Your Federal Depository Library
There are many ways to access government publications and information.
Find Online Resources Find Print and other Formats or Media
About the Depository
Edith Garland Dupré Library was congressionally designated a Federal Depository Library in 1938.
Free access to government information is provided to the general public, in accordance with Section 1911, Title 44 of the U.S. Code (PDF).
As a selective depository, Dupré Library receives over 40 percent of selections available to depository libraries through the Federal Depository Library Program (FDLP) of the U.S. Government Publishing Office (GPO), known formerly as the Government Printing Office.
Circulation of most documents is allowed.
General and specialized reference, research, and instructional services are provided. Individual or group consultations and instructional sessions may be scheduled Instructional Services.
Locations of Government Publications in the Library
- U.S. Government Documents Collection (1st Floor near the Reference Desk) – These publications have SuDoc call numbers
- Main Stacks (Standard shelving on all floors) – These publications have Library of Congress (LC) call numbers
- Reference & Research Department Collection – 1st Floor
- Microforms – 1st Floor
- Louisiana Room – 3rd Floor
- Search online publications, databases, or federal websites via U.S. Government Information.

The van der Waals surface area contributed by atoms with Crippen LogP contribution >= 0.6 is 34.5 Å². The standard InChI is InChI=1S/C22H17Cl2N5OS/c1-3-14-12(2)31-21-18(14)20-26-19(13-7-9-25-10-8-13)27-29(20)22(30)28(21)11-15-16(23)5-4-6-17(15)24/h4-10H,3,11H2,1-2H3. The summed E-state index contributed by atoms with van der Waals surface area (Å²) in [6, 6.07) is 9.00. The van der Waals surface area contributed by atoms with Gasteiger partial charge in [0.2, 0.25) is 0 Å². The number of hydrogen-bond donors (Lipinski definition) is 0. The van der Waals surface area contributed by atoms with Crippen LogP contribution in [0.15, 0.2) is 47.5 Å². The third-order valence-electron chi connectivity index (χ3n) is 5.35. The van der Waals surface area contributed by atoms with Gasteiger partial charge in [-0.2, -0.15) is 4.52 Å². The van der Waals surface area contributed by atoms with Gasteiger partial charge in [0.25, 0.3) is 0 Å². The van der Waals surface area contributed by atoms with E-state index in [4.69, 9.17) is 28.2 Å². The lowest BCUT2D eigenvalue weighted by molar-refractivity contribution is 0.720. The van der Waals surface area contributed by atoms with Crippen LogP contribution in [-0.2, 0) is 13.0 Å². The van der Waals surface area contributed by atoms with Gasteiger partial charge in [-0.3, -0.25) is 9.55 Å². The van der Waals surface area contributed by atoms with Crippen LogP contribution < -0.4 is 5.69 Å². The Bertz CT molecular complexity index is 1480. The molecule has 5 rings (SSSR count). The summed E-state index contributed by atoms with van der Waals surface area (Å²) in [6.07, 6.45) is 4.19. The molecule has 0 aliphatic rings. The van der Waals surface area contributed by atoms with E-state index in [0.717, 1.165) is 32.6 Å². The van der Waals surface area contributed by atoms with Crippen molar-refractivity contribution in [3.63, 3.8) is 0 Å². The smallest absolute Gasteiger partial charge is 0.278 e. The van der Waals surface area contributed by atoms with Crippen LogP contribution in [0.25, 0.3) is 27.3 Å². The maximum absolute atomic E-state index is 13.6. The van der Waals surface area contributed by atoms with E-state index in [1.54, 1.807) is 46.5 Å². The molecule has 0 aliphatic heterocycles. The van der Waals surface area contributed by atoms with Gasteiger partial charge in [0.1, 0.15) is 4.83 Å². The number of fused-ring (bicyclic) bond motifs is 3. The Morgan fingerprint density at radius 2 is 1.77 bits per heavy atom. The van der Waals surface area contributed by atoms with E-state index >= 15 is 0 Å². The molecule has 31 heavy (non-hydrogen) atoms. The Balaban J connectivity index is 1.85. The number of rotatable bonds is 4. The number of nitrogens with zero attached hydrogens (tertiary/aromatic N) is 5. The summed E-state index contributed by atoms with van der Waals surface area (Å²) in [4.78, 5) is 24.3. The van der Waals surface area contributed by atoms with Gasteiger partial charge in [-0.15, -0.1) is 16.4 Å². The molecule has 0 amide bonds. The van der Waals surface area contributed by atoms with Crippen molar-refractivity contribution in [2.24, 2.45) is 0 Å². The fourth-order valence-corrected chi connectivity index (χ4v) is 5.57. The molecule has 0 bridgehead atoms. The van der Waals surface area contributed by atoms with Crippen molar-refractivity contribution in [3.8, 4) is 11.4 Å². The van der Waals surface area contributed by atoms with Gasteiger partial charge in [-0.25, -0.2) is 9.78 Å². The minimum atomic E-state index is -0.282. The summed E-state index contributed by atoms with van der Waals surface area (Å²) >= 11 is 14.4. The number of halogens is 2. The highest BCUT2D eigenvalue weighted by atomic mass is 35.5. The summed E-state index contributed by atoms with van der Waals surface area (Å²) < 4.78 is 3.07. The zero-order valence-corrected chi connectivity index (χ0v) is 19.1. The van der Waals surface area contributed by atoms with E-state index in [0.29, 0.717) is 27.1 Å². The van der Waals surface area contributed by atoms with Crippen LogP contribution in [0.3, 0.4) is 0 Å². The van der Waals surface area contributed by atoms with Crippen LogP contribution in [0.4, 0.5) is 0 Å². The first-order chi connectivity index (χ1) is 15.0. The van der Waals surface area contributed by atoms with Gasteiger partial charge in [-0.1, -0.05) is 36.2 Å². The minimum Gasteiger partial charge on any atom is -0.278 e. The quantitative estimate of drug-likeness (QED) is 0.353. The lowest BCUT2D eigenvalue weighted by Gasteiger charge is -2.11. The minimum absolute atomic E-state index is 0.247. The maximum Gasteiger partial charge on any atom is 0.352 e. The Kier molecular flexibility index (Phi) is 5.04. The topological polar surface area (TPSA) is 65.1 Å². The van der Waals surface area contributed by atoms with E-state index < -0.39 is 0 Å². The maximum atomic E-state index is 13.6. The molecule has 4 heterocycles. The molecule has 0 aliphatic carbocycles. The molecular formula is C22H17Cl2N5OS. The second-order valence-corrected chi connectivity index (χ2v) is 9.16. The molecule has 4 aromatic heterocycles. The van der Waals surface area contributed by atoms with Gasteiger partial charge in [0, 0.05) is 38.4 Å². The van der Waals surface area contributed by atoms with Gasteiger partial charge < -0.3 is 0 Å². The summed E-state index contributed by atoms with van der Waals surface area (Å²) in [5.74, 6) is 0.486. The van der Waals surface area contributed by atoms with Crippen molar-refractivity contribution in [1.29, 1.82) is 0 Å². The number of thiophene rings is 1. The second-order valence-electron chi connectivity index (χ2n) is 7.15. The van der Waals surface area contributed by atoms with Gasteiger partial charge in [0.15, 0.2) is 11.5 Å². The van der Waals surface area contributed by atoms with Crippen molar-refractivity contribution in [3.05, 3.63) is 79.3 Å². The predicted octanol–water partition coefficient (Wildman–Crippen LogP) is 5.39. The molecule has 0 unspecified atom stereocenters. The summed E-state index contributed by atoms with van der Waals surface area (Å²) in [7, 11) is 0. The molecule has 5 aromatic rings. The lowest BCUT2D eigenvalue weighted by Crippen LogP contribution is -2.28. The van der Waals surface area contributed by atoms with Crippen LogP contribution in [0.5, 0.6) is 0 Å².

Edith Garland Dupré Library at the University of Louisiana at Lafayette celebrated the 75th anniversary of its Federal Depository Library during the fall 2013 semester. An open house was held on November 14, 2013, which included exhibits and a slideshow presentation about current and historical Federal Depository Library resources and services at Dupré Library, the Federal Depository Library Program (FDLP) and the U.S. Government Printing Office (GPO). The anniversary was an opportunity to commemorate and acknowledge all at Dupré Library and the University who worked to ensure access to government publications and information throughout the years, in all departments and services. The anniversary was also an opportunity to promote the depository library to the University and the community and to encourage the exploration and use of depository services and resources.